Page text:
We'd all like to invest as successfully as the legendary Warren Buffett does. He calculates return on invested capital (ROIC) to help determine whether a company has an economic moat -- the ability to earn returns on its money beyond that money's cost.

ROIC is perhaps the most important metric in value investing. By determining a company's ROIC, you can see how well it's using the cash you entrust to it, and whether it's actually creating value for you. Simply put, ROIC divides a company's operating profit by the amount of investment it took to get that profit:

ROIC = net operating profit after taxes / invested capital

This one-size-fits-all calculation cuts out many of the legal accounting tricks (such as excessive debt) that managers use to boost earnings numbers, and it provides you with an apples-to-apples way to evaluate businesses, even across industries. The higher the ROIC, the more efficiently the company uses capital.

Ultimately, we're looking for companies that can invest their money at rates that are higher than the cost of capital, which for most businesses lands between 8% and 12%. Ideally, we want to see ROIC greater than 12%, at minimum. We're also seeking a history of increasing returns, or at least steady returns -- an indication that the company's moat can withstand competitors' assaults.

Let's look at the ROIC figures over several time periods for Mattel (Nasdaq: MAT) and two of its industry peers to see how efficiently they use capital.

Company

Trailing 12 Months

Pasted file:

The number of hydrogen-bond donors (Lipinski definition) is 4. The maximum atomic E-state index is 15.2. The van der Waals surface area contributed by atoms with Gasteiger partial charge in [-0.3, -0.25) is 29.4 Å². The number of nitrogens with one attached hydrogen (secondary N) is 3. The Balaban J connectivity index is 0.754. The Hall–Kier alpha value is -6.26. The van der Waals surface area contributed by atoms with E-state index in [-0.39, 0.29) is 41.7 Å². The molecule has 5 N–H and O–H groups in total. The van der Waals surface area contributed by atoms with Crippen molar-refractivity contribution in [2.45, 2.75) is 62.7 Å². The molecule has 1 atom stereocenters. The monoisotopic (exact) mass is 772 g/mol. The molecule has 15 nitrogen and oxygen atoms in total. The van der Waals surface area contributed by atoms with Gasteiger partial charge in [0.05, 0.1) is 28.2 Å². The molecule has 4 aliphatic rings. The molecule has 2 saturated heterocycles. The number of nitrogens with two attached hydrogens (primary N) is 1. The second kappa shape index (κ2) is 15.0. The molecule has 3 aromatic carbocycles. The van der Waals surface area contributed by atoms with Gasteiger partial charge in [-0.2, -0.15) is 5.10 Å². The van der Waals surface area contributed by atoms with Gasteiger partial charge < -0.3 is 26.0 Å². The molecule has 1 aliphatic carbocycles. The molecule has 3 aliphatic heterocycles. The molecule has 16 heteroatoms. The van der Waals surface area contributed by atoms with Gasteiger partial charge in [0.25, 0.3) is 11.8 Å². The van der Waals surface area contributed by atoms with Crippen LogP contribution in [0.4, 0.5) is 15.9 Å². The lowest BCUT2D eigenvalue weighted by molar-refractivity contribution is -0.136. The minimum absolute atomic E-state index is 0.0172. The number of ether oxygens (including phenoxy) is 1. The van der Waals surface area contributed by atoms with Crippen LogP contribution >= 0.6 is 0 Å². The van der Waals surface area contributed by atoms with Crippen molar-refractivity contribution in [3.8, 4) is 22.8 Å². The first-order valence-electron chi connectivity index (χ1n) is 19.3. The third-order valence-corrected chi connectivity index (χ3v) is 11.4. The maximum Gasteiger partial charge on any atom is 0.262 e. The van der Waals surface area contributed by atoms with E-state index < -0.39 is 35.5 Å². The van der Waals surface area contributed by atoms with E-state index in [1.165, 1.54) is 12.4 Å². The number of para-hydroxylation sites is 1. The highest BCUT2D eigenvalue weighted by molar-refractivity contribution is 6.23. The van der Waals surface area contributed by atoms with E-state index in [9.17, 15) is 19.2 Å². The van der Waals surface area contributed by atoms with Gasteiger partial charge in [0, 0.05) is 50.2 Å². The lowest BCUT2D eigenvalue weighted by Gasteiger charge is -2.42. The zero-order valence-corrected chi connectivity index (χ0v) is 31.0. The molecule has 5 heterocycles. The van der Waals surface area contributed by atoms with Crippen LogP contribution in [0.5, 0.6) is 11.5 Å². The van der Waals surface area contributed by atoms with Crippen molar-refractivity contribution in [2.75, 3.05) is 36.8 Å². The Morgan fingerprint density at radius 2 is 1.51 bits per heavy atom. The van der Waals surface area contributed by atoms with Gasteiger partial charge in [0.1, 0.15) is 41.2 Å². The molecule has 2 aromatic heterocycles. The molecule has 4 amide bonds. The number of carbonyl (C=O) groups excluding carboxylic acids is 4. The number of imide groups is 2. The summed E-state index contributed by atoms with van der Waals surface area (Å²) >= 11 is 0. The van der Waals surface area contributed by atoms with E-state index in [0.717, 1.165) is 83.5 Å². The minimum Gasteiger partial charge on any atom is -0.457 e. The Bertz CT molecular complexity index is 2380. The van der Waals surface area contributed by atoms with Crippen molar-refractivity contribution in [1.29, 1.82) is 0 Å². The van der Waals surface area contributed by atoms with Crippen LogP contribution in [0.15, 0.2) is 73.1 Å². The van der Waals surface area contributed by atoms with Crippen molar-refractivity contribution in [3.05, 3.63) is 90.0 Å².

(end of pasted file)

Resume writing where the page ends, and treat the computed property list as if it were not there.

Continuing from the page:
1 Year Ago

3 Years Ago

5 Years Ago

Mattel

23.1%

13.8%

18.9%

18.5%

Hasbro (NYSE: HAS)

19.1%

13.8%

16.0%

12.5%

JAKKS Pacific (Nasdaq: JAKK)

5.0%*

10.9%*

11.5%

13.1%

Source: Capital IQ, a division of Standard & Poor's. *Uses 2007’s effective tax rate of 31.3%.

Mattel consistently exceeds our desired 12% ROIC, and it has grown its returns by more than 4 percentage points from five years ago.  Like Mattel, Hasbro’s ROIC took a dip last year, but both have since recovered. Hasbro also meets our 12% threshold for attractiveness and has grown its returns from five years ago. JAKKS Pacific appears less fortunate, having seen substantial downticks in ROIC for each period in the table. So while Hasbro and Mattel appear to have strengthened their positions from a half-decade ago, JAKKS looks weaker.

Businesses with consistently high ROIC are efficiently using capital. They can use their extra returns to buy back shares, further invest in their future success, or pay dividends to shareholders. (Warren Buffett especially likes that last part.)

To unearth more successful investments, dig a little deeper than the earnings headlines and check up on your companies' ROIC.

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Jim Royal, Ph.D., owns no shares in any company mentioned. Hasbro is a Motley Fool Stock Advisor recommendation. Try any of our Foolish newsletter services free for 30 days. True to its name, The Motley Fool is made up of a motley assortment of writers and analysts, each with a unique perspective; sometimes we agree, sometimes we disagree, but we all believe in the power of learning from each other through our Foolish community. The Motley Fool has a disclosure policy.